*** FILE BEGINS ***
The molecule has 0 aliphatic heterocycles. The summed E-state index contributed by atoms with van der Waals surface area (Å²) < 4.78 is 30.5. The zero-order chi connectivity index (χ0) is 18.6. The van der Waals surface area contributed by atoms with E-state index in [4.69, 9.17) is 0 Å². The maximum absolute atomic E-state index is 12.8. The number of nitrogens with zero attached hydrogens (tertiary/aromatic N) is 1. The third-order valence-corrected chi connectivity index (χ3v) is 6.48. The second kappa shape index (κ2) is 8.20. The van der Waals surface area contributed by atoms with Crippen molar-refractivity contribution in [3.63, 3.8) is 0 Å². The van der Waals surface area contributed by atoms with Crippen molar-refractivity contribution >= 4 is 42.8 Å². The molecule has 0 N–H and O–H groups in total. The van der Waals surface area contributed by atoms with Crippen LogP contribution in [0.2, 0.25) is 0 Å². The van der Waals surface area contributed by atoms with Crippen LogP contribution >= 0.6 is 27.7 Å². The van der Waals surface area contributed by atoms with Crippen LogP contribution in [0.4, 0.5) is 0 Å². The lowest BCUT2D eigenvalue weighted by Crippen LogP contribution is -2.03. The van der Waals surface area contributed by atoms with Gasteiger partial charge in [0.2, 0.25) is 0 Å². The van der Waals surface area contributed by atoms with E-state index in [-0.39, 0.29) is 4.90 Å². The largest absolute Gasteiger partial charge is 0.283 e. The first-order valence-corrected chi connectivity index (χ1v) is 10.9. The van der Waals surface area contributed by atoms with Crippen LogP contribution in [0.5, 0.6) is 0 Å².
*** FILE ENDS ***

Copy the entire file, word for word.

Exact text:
The molecule has 0 aliphatic heterocycles. The summed E-state index contributed by atoms with van der Waals surface area (Å²) < 4.78 is 30.5. The zero-order chi connectivity index (χ0) is 18.6. The van der Waals surface area contributed by atoms with E-state index in [4.69, 9.17) is 0 Å². The maximum absolute atomic E-state index is 12.8. The number of nitrogens with zero attached hydrogens (tertiary/aromatic N) is 1. The third-order valence-corrected chi connectivity index (χ3v) is 6.48. The second kappa shape index (κ2) is 8.20. The van der Waals surface area contributed by atoms with Crippen molar-refractivity contribution in [3.63, 3.8) is 0 Å². The van der Waals surface area contributed by atoms with Crippen molar-refractivity contribution >= 4 is 42.8 Å². The molecule has 0 N–H and O–H groups in total. The van der Waals surface area contributed by atoms with Crippen LogP contribution in [0.2, 0.25) is 0 Å². The van der Waals surface area contributed by atoms with Crippen LogP contribution >= 0.6 is 27.7 Å². The van der Waals surface area contributed by atoms with Crippen LogP contribution in [0.4, 0.5) is 0 Å². The lowest BCUT2D eigenvalue weighted by Crippen LogP contribution is -2.03. The van der Waals surface area contributed by atoms with Gasteiger partial charge in [0.2, 0.25) is 0 Å². The van der Waals surface area contributed by atoms with E-state index in [-0.39, 0.29) is 4.90 Å². The largest absolute Gasteiger partial charge is 0.283 e. The first-order valence-corrected chi connectivity index (χ1v) is 10.9. The van der Waals surface area contributed by atoms with Crippen LogP contribution in [0.5, 0.6) is 0 Å².